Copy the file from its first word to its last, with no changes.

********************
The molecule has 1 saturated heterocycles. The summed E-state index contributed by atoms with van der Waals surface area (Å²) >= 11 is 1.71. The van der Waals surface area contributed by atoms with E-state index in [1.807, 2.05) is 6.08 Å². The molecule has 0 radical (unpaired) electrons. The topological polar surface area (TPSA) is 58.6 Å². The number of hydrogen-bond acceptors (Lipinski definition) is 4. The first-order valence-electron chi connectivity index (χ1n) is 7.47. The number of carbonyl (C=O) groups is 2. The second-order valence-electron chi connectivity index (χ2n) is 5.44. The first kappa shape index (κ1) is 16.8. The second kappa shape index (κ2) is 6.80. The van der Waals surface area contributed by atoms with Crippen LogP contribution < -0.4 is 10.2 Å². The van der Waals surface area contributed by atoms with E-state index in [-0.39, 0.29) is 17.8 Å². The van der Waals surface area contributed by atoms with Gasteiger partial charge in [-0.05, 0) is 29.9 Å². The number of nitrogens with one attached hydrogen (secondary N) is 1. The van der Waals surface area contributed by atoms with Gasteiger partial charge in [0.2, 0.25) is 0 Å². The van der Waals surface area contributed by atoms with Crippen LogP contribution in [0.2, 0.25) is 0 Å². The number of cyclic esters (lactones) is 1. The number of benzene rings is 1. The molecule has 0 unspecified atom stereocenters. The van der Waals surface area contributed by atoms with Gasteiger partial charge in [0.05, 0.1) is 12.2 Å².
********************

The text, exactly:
The molecule has 1 saturated heterocycles. The summed E-state index contributed by atoms with van der Waals surface area (Å²) >= 11 is 1.71. The van der Waals surface area contributed by atoms with E-state index in [1.807, 2.05) is 6.08 Å². The molecule has 0 radical (unpaired) electrons. The topological polar surface area (TPSA) is 58.6 Å². The number of hydrogen-bond acceptors (Lipinski definition) is 4. The first-order valence-electron chi connectivity index (χ1n) is 7.47. The number of carbonyl (C=O) groups is 2. The second-order valence-electron chi connectivity index (χ2n) is 5.44. The first kappa shape index (κ1) is 16.8. The second kappa shape index (κ2) is 6.80. The van der Waals surface area contributed by atoms with Crippen LogP contribution < -0.4 is 10.2 Å². The van der Waals surface area contributed by atoms with E-state index in [-0.39, 0.29) is 17.8 Å². The van der Waals surface area contributed by atoms with Gasteiger partial charge in [-0.05, 0) is 29.9 Å². The number of nitrogens with one attached hydrogen (secondary N) is 1. The van der Waals surface area contributed by atoms with Gasteiger partial charge in [0.2, 0.25) is 0 Å². The van der Waals surface area contributed by atoms with Crippen LogP contribution in [0.2, 0.25) is 0 Å². The number of cyclic esters (lactones) is 1. The number of benzene rings is 1. The molecule has 0 unspecified atom stereocenters. The van der Waals surface area contributed by atoms with Gasteiger partial charge in [0.05, 0.1) is 12.2 Å².